What Is the Difference Between an Alcohol Related DWI and a Drug Related DWI?
When someone mentions a DWI, alcohol is most likely one of the first things that pops into your mind. But did you know it’s possible to get charged with a DWI if you’re driving while impaired, and the impairment is caused by an illegal and/or controlled substances in your system? Here in North Carolina, even first-time offenders can face harsh penalties such as a revocation of their driving privilege, steep fines, and mandatory jail time.
If you’ve been charged with a DWI in North Carolina, you know how much long-term damage it can inflict on your life. Our team of seasoned, empathetic criminal defense lawyers understand North Carolina DWI laws inside and out, and we’d love to fiercely advocate for your rights. Call us today at (980) 237-4579 to schedule a free consultation with one of our attorneys.
How Do Field Sobriety Tests Differ Between Drug Related DWIs and Alcohol Related DWIs?
North Carolina law prohibits drivers from operating a vehicle under the influence of an “impairing substance.” However, one crucial difference between testing drivers for alcohol and drug impairment is that drugs cannot be detected in your system with a quick, roadside Breathalyzer test. Only a blood test and specific exam, administered by a Drug Recognition Expert (DRE), can confirm whether there were drugs in your system while you were driving your car.
If the DRE has reason to believe that your physical and/or mental faculties are impaired by marijuana, cocaine, methamphetamine, heroin, LSD, a psychoactive substance capable of impairing an individual’s mental faculties, or a combination of any of the above, then you will be charged with a drug related DWI.
While it may be a “no-brainer” when it comes to illegal drugs, keep in mind, though, that the consumption of many legal, prescription drugs can also result in a DRE concluding that you are impaired at a time relevant to driving, and being charged with a DWI . Given that the definition of this term is so broad and that people’s bodies respond differently to different drugs, your prescription drug use may not impact your chances of getting charged with a drug DWI.
What Are Some Differences Between Alcohol DWI Laws and Drug DWI Laws?
Penalties for DWI charges are pretty serious–even if sentenced as a Level V, which is the most lenient sentencing level for DWIs in North Carolina. The penalties are more or less the same for both alcohol and drug DWIs. The biggest difference between these two types of DWIs lies in how police officers test your system for the substances, whether it be field sobriety tests or chemical analysis tests, as we mentioned earlier.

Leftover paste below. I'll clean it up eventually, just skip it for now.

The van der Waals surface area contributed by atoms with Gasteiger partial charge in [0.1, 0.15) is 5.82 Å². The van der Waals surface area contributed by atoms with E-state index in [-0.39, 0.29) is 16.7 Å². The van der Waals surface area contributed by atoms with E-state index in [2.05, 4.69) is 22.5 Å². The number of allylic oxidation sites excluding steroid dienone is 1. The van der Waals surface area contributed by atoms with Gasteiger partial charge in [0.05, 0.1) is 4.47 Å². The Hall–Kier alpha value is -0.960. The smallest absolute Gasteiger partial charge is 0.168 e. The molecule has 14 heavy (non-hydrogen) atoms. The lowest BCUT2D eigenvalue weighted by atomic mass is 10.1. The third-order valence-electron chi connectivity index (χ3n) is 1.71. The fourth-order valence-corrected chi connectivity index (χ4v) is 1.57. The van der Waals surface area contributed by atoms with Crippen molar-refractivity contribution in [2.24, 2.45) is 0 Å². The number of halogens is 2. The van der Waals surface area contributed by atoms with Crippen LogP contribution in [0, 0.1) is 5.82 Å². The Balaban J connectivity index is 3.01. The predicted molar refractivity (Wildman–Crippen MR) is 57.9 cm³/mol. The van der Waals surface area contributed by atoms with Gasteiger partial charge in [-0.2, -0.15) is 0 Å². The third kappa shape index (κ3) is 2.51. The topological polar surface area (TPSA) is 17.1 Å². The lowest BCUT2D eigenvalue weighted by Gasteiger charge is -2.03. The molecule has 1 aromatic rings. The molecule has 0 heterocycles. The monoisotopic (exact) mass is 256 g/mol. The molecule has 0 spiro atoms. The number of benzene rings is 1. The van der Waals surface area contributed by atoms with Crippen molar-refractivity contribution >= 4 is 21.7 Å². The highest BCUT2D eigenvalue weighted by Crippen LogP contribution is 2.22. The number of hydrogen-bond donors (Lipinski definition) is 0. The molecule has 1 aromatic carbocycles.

The typical punishment for Level V DWI sentencing usually incur a maximum fine of $200 and a mandatory jail sentence that ranges anywhere from one to 60 days. Additionally, the driver must perform 24 hours of community service and while have their driving privileges revoked in North Carolina for a minimum of twelve (12) months.
The harshness of these penalties increase all the way up to Aggravated Level I, which is the most serious misdemeanor DWI charge. Drivers who get sentenced with Aggravated Level I DWIs have at least three (3) grossly aggravating factors in their case, so the judge isn’t as likely to be lenient at sentencing. People who are sentenced for an Aggravated Level I DWI can get hit with a whopping $10,000 fine and a prison sentence ranging from 12 months to three years.
How Randall & Stump, Criminal Defense Attorneys Handles Drug and Alcohol DWI Charges
If you are charged with a drug or alcohol related DWI, we will develop a defense strategy to fight your charges and fight for the best outcome possible, given the facts and circumstances in your case. That may mean challenging the breathalyzer or drug test that was used to measure the level of the impairing substance you had in your system. We can also challenge the expertise of the person who performed the test on you.
Another way we often attack drug related DWI charges is to challenge when you had a drug test completed and whether you were actually impaired. Many drugs can remain in your system for much longer than they actually impair your judgment and driving skills.
We will challenge the traffic stop itself and determine if the police officer had a valid reason to pull you over in the first place. If they did not, we may be able to get your entire case dismissed.
How Randall & Stump, Criminal Defense Attorneys Can Assist You
Getting charged with a DWI doesn’t just affect you–it affects your loved ones as well, and they’re often the ones who will have to help you deal with the aftermath. But the good news is there are knowledgeable, compassionate criminal defense attorneys out there who can help you. Here at Randall & Stump, Criminal Defense Attorneys, we have the courtroom experience and legal know-how to help you get the best deal from your case. Call us at (980) 237-4579 to learn more about how we can best serve you.